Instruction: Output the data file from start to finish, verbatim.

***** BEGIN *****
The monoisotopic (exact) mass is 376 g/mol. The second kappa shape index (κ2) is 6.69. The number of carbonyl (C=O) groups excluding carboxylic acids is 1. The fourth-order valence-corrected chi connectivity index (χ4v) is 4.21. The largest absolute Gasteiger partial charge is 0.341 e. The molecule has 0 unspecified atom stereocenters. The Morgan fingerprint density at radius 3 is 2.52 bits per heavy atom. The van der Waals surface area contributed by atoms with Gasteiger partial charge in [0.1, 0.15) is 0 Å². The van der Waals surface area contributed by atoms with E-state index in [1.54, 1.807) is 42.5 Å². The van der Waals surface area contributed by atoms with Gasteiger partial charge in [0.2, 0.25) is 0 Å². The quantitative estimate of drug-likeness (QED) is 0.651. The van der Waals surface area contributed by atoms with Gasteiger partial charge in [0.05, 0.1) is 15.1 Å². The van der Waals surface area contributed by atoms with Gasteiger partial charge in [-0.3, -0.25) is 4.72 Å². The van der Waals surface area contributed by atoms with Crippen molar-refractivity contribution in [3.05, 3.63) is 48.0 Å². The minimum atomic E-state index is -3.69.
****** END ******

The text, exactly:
The monoisotopic (exact) mass is 376 g/mol. The second kappa shape index (κ2) is 6.69. The number of carbonyl (C=O) groups excluding carboxylic acids is 1. The fourth-order valence-corrected chi connectivity index (χ4v) is 4.21. The largest absolute Gasteiger partial charge is 0.341 e. The molecule has 0 unspecified atom stereocenters. The Morgan fingerprint density at radius 3 is 2.52 bits per heavy atom. The van der Waals surface area contributed by atoms with Gasteiger partial charge in [0.1, 0.15) is 0 Å². The van der Waals surface area contributed by atoms with E-state index in [1.54, 1.807) is 42.5 Å². The van der Waals surface area contributed by atoms with Gasteiger partial charge in [0.2, 0.25) is 0 Å². The quantitative estimate of drug-likeness (QED) is 0.651. The van der Waals surface area contributed by atoms with Gasteiger partial charge in [0.05, 0.1) is 15.1 Å². The van der Waals surface area contributed by atoms with Gasteiger partial charge in [-0.3, -0.25) is 4.72 Å². The van der Waals surface area contributed by atoms with Crippen molar-refractivity contribution in [3.05, 3.63) is 48.0 Å². The minimum atomic E-state index is -3.69.